Jo March was intelligent, spunky, creative, and a bit of a tomboy. She was a writer. She was always running from one project to another. Clearly, she was the author’s favorite. Some experts suggest that Louisa May Alcott modeled Jo’s character after herself. I wanted to be a writer because Jo was. I worked at being spunky, and quit worrying about being a tomboy.

As I read the book identifying with Jo, I was madly in love with Laurie (who was not a sissy at all!), and was broken-hearted when he married Amy instead. I was hugely disappointed when Jo settled for Professor Bauer. It was small comfort to note that Meg – for all of her fancy ribbons and curled hair – had not done that well for herself, either.

Looking at it today, I still identify with Jo, and I still love the character of Laurie. However, from this age, I can definitely understand the professor’s appeal, too!

Assessment

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Now that I’m home from my little trip, let me look at what I did with my two days on the mainland.

  • I had a mammogram. It was overdue, as I’ve neglected to schedule the procedure for a couple years now. It will ease my mind and quiet my hypochondria-fueled fears and imaginings.
  • I walked. More than five miles one day, and at least two the next.
  • I slept. Though the mattress was not the best, I enjoyed both an afternoon nap and a long night’s sleep in my little motel room.
  • I watched Jeopardy. It was the second and last day of the finals in the Teacher’s Tournament, one of my favorites. I knew the answers to the first five questions! Though my success rate dropped of drastically after that, it was still an enjoyable program.
  • I read. I am reading The Lifeboat by Charlotte Rogan, and it’s a hard book to put down. I also went through several magazines – unavailable on Beaver Island – that I picked up while I was over there.
  • I shopped. A trip through K-Mart resulted in a wrist watch, a canvas purse, B&B cream, toothpaste, disposable razors, underwear, ibuprofen and O magazine. The grocery store yielded items from Aunt Katie’s shopping list, two cans of soup and a Real Simple magazine. From the three bookstores I visited, I came away with three note cards, books: A God in Ruins by Kay Atkinson and Tibetan Peach Pie by Tom Robbins, and magazines: American Craft, Dwell, and Spirituality and Health.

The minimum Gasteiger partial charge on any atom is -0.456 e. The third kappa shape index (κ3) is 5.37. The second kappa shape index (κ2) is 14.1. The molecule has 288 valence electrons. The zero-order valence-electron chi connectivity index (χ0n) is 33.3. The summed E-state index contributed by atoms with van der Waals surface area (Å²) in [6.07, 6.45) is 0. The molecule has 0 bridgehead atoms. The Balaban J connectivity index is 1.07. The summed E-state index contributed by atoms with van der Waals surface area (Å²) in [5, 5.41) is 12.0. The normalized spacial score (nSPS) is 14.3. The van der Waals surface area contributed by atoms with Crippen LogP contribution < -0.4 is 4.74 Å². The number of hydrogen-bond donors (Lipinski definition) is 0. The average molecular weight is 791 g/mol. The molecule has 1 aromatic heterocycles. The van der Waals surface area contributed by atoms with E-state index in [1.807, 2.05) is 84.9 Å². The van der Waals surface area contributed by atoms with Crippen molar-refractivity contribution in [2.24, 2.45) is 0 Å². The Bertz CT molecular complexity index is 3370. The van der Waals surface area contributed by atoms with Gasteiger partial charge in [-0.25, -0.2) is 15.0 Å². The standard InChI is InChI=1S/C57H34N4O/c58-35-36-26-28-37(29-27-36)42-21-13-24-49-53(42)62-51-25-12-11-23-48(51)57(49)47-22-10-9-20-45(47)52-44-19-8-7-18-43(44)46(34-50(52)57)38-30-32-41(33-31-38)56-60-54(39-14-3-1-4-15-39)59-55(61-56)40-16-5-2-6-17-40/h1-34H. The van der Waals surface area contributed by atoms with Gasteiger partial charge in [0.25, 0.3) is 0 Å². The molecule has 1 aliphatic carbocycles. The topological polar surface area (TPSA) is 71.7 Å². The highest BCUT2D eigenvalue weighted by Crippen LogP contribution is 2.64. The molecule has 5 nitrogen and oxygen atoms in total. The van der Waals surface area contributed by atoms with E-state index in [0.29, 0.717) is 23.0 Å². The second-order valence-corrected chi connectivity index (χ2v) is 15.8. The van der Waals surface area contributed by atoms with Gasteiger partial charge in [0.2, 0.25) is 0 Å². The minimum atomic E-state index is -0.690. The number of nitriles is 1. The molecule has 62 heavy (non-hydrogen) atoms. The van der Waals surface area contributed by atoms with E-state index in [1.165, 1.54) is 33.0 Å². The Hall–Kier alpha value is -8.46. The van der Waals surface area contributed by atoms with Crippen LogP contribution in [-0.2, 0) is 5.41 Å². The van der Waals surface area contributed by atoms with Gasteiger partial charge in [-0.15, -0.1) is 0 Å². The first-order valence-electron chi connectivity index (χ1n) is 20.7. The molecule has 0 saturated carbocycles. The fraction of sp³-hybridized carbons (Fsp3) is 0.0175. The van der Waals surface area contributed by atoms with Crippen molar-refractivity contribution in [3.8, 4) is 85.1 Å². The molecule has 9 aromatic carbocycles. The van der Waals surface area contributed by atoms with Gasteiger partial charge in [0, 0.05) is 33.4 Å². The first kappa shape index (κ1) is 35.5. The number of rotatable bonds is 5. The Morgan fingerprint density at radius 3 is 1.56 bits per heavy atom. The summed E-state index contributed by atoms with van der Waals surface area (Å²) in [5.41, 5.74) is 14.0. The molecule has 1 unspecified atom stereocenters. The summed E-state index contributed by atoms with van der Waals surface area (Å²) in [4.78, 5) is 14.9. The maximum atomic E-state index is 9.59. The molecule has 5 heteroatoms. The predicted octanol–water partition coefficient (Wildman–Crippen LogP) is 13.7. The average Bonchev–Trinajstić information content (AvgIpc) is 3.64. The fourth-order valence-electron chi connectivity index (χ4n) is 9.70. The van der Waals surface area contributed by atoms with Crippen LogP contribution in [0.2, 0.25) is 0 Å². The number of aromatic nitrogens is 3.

Now that Labor Day is here, what did I do with my summer?

  • I worked. Long hours and many days each week at the hardware store. I spent too many (yet still not enough) hours working on the Beacon, or doing bookkeeping or other things to support that business. I cleaned at Aunt Katie’s. I gave what I could to my own lawn, garden and house.
  • I managed some creative work. I wrote every day. I completed thirty small paintings. I did my radio broadcast.
  • I walked. With a new dog that likes a walk, I have happily reintroduced walking to my regular schedule this summer.
  • I read. In stolen bits of time over lunch, in the bathtub, or before sleep at night, I managed to get some reading in. I finished a couple good books and have several others underway.
  • I enjoyed time with family and friends. Sue, who runs a seasonal gallery here on Beaver Island, and I have had several good chats and a couple good meals this summer. Mary, my friend since grade school, visited for a long weekend. My grandson, Tommy, came for two weeks and my daughter, Kate, surprised me with a short visit, too. My sisters, Brenda, Cheryl and Amy, came with children and grandchildren, spouses and loved ones for a wonderful week of laughter and fun. Aunt Katie and I managed to squeeze in a few good conversations…a couple of them while eating ice cream. Before the season was over, Lois, Pam, Shirley and I made it out for our annual dinner.
  • Other stuff. With company or on my own with the dogs, I made it to several beaches. I attended two concerts, saw one movie, and went out to dinner a half-dozen times. I had a thrilling, short boat ride out into our harbor to see – close up – the Viking ship that was anchored there. I went on the Garden Tour. Though I have not been swimming or climbed Mount Pisgah, there are still a couple weeks left of summer.

 

Now, already 10:00 on my day off, I’ve accomplished nothing so far except for drinking three cups of coffee and this bit of writing. I’d better get busy, or the end-of-day assessment will be a disappointment!

 

Quiet Morning

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Suddenly, it’s over.